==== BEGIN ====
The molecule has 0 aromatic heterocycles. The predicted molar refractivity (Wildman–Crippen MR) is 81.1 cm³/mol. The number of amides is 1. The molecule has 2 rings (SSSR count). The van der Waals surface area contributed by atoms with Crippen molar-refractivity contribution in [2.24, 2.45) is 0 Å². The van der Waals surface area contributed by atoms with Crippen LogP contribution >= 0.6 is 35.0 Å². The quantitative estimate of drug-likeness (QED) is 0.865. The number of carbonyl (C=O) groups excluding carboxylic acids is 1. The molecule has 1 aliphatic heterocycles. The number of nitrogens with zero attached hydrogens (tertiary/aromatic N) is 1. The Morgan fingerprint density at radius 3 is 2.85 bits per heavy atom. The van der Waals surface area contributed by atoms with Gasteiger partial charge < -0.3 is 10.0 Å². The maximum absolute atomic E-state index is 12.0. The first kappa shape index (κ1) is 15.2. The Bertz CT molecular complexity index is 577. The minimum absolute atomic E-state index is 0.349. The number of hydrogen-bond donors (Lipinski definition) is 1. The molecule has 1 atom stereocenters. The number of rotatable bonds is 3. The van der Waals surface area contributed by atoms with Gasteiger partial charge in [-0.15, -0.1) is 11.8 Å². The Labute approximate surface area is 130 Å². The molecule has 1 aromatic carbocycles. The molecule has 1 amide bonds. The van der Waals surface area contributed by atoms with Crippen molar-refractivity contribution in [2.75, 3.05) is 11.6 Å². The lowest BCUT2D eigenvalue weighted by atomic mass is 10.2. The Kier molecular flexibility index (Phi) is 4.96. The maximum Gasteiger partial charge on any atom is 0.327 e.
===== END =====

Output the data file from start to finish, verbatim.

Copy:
The molecule has 0 aromatic heterocycles. The predicted molar refractivity (Wildman–Crippen MR) is 81.1 cm³/mol. The number of amides is 1. The molecule has 2 rings (SSSR count). The van der Waals surface area contributed by atoms with Crippen molar-refractivity contribution in [2.24, 2.45) is 0 Å². The van der Waals surface area contributed by atoms with Crippen LogP contribution >= 0.6 is 35.0 Å². The quantitative estimate of drug-likeness (QED) is 0.865. The number of carbonyl (C=O) groups excluding carboxylic acids is 1. The molecule has 1 aliphatic heterocycles. The number of nitrogens with zero attached hydrogens (tertiary/aromatic N) is 1. The Morgan fingerprint density at radius 3 is 2.85 bits per heavy atom. The van der Waals surface area contributed by atoms with Gasteiger partial charge < -0.3 is 10.0 Å². The maximum absolute atomic E-state index is 12.0. The first kappa shape index (κ1) is 15.2. The Bertz CT molecular complexity index is 577. The minimum absolute atomic E-state index is 0.349. The number of hydrogen-bond donors (Lipinski definition) is 1. The molecule has 1 atom stereocenters. The number of rotatable bonds is 3. The van der Waals surface area contributed by atoms with Gasteiger partial charge in [-0.15, -0.1) is 11.8 Å². The Labute approximate surface area is 130 Å². The molecule has 1 aromatic carbocycles. The molecule has 1 amide bonds. The van der Waals surface area contributed by atoms with Crippen molar-refractivity contribution in [2.75, 3.05) is 11.6 Å². The lowest BCUT2D eigenvalue weighted by atomic mass is 10.2. The Kier molecular flexibility index (Phi) is 4.96. The maximum Gasteiger partial charge on any atom is 0.327 e.